Reps. Anna G. Eshoo (D-CA) and Jared Golden (D-ME) joined Senator Cory Booker (D-NJ) to revive the Community Broadband Act. The measure would override state laws preventing local governments from running their own broadband networks.
“Our bill will help give local governments the necessary flexibility to meet the needs of their residents by removing onerous barriers to creating more municipal broadband networks and expand access to the internet for every community,” said Booker. Golden added that towns like Calais and Baileyville in Maine “are taking matters into their own hands and investing in their own broadband infrastructure with great success.” He said the legislation “would help more local leaders take the same proactive approach to build out affordable, reliable broadband in their towns, and protect projects already underway in the states across the country.”
Nineteen states have passed laws that either restrict or prohibit outright local communities from investing local dollars in building their own broadband networks, according to the lawmakers. These laws shield incumbent internet service providers from competition and tie the hands of communities that want to improve broadband options or build-out to unserved areas which private providers refuse to connect. A recent study from New America’s Open Technology Institute found that community-owned ISPs are offering higher speed and lower prices than incumbent ISPs.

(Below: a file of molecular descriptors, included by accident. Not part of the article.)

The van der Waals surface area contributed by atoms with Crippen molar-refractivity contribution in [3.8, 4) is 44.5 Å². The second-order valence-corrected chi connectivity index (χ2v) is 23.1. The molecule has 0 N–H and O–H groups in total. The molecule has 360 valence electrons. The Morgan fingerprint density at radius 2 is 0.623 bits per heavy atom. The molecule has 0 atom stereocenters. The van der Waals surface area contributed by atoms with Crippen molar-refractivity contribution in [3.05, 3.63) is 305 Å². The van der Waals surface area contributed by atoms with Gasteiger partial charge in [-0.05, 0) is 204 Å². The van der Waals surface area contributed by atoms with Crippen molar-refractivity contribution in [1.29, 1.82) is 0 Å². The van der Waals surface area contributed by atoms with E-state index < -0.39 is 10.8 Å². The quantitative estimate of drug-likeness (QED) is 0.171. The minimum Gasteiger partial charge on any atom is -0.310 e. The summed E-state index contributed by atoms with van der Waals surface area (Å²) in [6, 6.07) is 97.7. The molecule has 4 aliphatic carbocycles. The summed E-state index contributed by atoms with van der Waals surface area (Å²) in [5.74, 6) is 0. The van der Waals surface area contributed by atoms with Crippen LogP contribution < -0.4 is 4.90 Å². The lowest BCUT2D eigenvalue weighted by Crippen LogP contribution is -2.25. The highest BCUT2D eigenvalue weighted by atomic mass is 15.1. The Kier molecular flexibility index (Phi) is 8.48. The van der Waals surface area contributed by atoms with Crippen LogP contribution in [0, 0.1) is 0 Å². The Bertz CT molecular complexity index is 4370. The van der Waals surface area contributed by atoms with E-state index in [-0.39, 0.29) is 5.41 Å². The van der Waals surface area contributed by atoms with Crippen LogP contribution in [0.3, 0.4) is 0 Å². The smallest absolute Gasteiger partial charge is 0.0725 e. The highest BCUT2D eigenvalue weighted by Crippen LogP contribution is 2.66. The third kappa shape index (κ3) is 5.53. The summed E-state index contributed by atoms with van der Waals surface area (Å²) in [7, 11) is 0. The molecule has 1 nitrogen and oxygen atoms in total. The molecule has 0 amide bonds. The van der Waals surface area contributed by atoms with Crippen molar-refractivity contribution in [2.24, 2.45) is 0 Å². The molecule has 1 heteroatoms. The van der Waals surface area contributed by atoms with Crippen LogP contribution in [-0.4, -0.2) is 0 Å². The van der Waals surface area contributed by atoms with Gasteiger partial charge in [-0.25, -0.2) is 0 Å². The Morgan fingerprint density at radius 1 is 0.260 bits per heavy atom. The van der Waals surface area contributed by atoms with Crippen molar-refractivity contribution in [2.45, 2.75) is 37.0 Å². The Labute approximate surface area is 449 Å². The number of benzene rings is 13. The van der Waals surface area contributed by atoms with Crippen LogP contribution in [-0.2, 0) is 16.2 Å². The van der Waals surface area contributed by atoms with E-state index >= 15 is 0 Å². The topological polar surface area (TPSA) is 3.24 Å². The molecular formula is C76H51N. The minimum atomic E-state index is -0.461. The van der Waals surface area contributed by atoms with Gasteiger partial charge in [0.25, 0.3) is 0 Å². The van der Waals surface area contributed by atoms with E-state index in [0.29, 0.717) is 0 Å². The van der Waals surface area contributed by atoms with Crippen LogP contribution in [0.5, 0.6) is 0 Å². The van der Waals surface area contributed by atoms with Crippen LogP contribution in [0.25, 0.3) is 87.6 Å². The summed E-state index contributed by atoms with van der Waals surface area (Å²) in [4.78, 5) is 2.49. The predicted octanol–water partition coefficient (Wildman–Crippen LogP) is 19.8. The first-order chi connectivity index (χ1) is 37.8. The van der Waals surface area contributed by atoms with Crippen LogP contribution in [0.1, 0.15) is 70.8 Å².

The Community Broadband Act is endorsed by several organizations, including the National League of Cities, the National Association of Counties, the Utilities Technology Council and Next Century Cities.